It is important to note that it is possible to cause a fire from fuel spills in the engine compartment. Wipe off any spilled fuel and allow it to cool before starting the engine.

If a combine or other type of machinery does start a fire, it can spread quickly and become difficult to extinguish. Always carry two fire extinguishers, one in the cab and another that can be accessible from the ground.

In addition, fires may start when tractors or other machinery overturn on steep slopes. When harvesting fields with slopes, it is important to space tractor wheels as far apart as possible. This can help prevent overturns and ensure that the field is harvested safely. During the harvesting process, it is also important to check for any changes in the field that could affect equipment operation. This includes holes and ditch formation, as well as undercutting.

Fire Safety

Cotton is one of the most flammable materials on earth, and its fibers can catch fire quickly when exposed to heat. While it’s not possible to eliminate all risks from a fire, there are ways to reduce them and protect yourself and your equipment.

Flame-resistant clothing is a good way to avoid fire hazards when you’re harvesting cotton. Many companies offer a variety of flame-resistant options, and some have even developed their own fabric that resists burning.

In addition to flame-resistant clothing, you can reduce fire risk by following simple steps. These include removing flammable crop residues, maintaining and servicing your equipment, and having a fire extinguisher on hand in case of a field or machinery fire.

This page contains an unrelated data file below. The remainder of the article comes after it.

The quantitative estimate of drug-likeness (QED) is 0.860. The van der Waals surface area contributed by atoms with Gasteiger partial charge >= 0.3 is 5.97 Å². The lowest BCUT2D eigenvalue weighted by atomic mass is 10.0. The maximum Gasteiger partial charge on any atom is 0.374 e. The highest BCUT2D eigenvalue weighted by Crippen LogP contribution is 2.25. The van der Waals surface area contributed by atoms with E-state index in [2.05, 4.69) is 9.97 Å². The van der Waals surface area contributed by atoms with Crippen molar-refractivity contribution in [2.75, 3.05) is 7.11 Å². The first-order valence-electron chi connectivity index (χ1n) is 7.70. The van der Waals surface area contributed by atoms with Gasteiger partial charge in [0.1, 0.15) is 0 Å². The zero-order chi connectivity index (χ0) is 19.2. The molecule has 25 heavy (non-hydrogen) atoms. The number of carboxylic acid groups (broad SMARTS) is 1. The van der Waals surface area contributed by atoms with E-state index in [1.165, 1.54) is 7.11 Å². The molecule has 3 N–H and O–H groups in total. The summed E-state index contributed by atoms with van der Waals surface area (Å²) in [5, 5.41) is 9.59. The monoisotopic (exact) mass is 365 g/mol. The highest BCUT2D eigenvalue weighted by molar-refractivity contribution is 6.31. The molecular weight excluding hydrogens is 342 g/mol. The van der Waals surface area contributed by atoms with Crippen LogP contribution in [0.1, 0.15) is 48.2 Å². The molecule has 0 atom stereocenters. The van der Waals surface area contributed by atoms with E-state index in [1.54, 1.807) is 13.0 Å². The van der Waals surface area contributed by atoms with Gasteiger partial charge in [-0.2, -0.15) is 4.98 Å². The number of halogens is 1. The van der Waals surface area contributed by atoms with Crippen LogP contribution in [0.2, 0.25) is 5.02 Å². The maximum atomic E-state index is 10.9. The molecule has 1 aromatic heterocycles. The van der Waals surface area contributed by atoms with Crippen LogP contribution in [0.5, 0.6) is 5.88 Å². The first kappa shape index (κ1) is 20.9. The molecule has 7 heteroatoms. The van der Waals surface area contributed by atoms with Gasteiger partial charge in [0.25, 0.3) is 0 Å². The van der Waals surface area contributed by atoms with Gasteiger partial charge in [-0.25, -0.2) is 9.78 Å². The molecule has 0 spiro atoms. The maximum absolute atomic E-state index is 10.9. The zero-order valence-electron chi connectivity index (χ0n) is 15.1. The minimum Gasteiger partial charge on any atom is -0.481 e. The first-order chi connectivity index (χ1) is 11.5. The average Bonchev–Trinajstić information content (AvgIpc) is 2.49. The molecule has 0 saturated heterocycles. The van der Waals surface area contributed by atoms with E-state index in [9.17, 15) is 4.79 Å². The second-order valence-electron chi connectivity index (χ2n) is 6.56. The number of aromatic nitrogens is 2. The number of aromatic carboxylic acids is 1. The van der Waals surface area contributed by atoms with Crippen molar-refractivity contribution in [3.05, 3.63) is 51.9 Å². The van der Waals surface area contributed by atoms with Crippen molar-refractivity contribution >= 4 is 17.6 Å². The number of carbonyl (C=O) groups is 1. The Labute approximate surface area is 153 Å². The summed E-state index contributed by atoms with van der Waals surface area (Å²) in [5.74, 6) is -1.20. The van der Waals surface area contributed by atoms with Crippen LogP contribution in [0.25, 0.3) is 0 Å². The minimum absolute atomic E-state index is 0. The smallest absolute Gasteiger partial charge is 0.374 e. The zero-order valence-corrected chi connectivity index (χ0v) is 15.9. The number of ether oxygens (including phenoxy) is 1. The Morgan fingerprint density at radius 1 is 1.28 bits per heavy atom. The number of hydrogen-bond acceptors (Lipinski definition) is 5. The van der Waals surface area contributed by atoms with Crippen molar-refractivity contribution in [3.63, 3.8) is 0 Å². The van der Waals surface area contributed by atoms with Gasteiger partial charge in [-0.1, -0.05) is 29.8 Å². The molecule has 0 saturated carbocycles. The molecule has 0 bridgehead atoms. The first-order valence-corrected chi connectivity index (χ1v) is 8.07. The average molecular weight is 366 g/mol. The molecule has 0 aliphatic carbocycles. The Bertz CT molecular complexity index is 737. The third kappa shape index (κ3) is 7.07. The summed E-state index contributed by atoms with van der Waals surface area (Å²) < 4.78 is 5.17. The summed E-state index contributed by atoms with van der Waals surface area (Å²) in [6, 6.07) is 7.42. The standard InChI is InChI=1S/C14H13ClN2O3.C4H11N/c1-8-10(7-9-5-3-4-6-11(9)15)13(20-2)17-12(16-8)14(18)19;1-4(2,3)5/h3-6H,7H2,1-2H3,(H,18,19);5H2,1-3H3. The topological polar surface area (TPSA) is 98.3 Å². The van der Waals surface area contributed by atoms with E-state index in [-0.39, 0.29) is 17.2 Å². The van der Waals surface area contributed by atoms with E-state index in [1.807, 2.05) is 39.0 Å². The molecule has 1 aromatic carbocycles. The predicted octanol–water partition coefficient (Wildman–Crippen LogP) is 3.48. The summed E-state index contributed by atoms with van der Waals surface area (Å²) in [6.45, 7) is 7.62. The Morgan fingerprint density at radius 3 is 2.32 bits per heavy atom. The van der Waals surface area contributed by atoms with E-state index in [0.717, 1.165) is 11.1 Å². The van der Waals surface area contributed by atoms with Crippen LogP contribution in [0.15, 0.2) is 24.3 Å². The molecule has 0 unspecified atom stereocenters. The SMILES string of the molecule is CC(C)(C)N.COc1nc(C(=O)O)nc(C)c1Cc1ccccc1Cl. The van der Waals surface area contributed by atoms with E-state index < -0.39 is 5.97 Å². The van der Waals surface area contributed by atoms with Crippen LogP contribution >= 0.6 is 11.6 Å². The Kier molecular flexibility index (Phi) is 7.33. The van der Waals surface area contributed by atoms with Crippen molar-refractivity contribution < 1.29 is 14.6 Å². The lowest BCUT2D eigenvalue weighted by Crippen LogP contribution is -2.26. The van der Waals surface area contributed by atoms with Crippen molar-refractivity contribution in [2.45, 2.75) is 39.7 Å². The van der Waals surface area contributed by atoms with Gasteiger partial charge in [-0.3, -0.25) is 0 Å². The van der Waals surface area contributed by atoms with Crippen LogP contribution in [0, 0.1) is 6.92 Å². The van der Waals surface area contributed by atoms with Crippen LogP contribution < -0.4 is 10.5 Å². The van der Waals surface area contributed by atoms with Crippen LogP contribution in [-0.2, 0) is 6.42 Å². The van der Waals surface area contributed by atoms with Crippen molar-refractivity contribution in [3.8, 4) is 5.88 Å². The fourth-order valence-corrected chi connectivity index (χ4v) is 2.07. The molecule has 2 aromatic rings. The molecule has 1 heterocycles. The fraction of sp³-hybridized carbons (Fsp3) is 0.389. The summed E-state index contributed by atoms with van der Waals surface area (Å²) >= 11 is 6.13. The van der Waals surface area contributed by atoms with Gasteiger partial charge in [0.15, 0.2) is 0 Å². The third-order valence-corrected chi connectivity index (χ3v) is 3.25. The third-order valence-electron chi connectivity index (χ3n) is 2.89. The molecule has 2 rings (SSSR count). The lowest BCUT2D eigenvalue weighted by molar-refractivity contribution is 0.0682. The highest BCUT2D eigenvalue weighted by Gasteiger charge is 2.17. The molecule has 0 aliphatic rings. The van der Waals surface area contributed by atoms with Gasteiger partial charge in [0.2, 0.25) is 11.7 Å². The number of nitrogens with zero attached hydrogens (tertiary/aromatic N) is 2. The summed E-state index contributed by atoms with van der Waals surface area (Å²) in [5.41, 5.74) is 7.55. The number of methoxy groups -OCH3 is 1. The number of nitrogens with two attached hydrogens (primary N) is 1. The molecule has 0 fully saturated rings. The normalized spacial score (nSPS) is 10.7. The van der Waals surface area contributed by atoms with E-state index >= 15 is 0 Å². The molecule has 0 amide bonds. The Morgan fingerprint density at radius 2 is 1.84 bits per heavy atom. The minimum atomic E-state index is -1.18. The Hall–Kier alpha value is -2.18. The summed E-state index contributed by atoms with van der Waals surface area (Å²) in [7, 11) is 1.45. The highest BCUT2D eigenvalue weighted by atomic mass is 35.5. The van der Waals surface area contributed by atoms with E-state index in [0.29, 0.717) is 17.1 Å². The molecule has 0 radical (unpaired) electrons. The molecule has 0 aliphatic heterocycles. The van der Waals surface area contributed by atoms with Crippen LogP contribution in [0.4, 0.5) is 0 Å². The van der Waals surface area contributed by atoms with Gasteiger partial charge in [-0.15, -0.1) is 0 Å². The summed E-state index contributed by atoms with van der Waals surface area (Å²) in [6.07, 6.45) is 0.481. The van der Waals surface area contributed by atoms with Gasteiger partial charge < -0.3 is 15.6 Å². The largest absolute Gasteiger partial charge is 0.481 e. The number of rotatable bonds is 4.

The type of fabric you choose for your clothes can also influence how easily they burn or melt when subjected to heat and flames. While some fabrics, such as cotton, are naturally flame-resistant, others need to be treated or blended with a flame-retardant.

Another factor to consider is the surface texture of the fabric. Fabrics with thick, tight weaves, such as wool, modacrylic, or 100 percent polyester, may burn more slowly than loose weave fabrics of the same material.

You can also increase your fire resistance by wearing flame-retardant-treated footwear. This will help prevent cotton and other combustible crop residues from becoming entangled in the shoes and causing a fire.

Inspect your picker and other harvesting equipment before each operation. Make sure that the engine and exhaust systems are clean of combustible crop residues and lint. A clean machine runs more efficiently and is less likely to catch fire.

Aside from the engine and exhaust, inspect all other parts of your harvesting equipment to ensure that they’re in good condition and free of lint or debris. Check to make sure all chains and belts are properly adjusted and that no loose items are slipping or jutting.

When a chain or belt chokes up, disengage all power and shut off the engine until it’s safe to remove the obstruction. Once the obstruction is removed, it should not re-choke up again, but if it does, you can still remove it by turning the doffer by hand.